Yesterday’s article might have given the impression we think Central Searchers have the dodgiest rules in the whole of metal detecting. That isn’t so. That honour goes to The Somerset Artefact Seekers Metal Detecting Club whose rules include this:

“Any items found that are not Treasure Trove become the property of the finder/s unless otherwise stated.” (Changed the next day! See below).

Can you imagine the extreme degree of fiction regarding what might be found  that would be needed in order to induce a farmer to agree to that? Keep in mind, inter alia, that the Crosby Garrett Helmet, valued at £3,600,000 was a non-treasure item and if found under the above arrangement would have become the property of the detectorist alone.

PAS (and indeed EH and CBA) are very welcome to use our Comments section to indicate if they support artefact hunting on this basis and whether it is possible that outreach to farmers is a neglected element of outreach. It would also be interesting to hear from Glasgow Uni criminologists (thanks, Paul Barford) and the police and members of the Alliance to Reduce Crime against Heritage about whether such an arrangement, if shown to be ill-understood by one of the parties, could even be illegal. A fascinating topic indeed. Not one that should engender profound silence perhaps.

Update: Ho ho ho!
An April Fool’s joke on a detecting forum this morning: “Metal Detecting ban announced!

But the real irony is this: Britain is the only country on the planet where such an announcement would be seen as a joke!!

NB, not that we’ve ever called for a ban, we’ve only ever suggested there should be a law to compel artefact hunters to behave – for which PAS has called us trolls – and thugs have threatened us with violence. Happy 1st April, PAS and all detectorists.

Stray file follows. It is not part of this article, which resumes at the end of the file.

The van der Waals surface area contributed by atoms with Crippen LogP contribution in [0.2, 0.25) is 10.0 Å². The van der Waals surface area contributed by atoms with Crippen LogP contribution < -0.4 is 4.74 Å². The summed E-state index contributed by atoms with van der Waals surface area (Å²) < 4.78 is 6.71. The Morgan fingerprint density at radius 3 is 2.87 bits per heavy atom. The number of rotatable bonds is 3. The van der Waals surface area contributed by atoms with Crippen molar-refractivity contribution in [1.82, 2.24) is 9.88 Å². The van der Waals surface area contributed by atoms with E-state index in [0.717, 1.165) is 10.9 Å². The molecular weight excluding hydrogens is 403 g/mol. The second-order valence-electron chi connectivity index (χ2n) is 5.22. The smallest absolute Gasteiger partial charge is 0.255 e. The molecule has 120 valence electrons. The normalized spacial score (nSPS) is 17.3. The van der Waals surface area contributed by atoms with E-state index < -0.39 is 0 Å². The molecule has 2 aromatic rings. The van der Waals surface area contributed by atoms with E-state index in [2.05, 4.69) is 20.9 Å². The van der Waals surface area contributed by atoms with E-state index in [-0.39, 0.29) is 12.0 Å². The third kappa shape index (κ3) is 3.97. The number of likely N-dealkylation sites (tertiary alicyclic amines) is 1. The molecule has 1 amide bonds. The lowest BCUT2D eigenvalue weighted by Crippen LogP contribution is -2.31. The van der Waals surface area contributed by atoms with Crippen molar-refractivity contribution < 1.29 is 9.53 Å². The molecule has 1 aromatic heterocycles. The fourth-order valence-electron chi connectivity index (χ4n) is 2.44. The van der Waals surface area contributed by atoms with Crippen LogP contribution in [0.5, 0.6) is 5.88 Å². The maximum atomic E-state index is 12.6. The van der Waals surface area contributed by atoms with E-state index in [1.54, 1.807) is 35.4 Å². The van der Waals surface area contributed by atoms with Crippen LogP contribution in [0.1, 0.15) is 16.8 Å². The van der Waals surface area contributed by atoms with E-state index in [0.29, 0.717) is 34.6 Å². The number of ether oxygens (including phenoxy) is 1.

Another Update (April 2nd): Well, well, well!
The crook-helping Rule of The Somerset Artefact Seekers Metal Detecting Club – “Any items found that are not Treasure Trove become the property of the finder/s unless otherwise stated” has now been changed, thereby delivering a confession of how outrageous it was. Non treasure items now become the property of the finder and farmer on the basis of 50/50!

That’s yet another lesson for PAS: if you criticise people for oikish and exploitative behaviour, sometimes they’re shamed into changing it. Why has it taken a bunch of amateurs like us (like happened in the case of Regtons) to bring about an improvement? It’s not us that are paid and instructed by Parliament to outreach, it’s you. How about you now criticise Central Searchers, as you are duty-bound to do? Maybe you can get a similar result? But please, do it in public, that’s the only thing that works, as we have shown – and of course, it would show you give a damn for the interests of farmers more than artefact hunters, something that’s not at all obvious at present.


More Heritage Action views on metal detecting and artefact collecting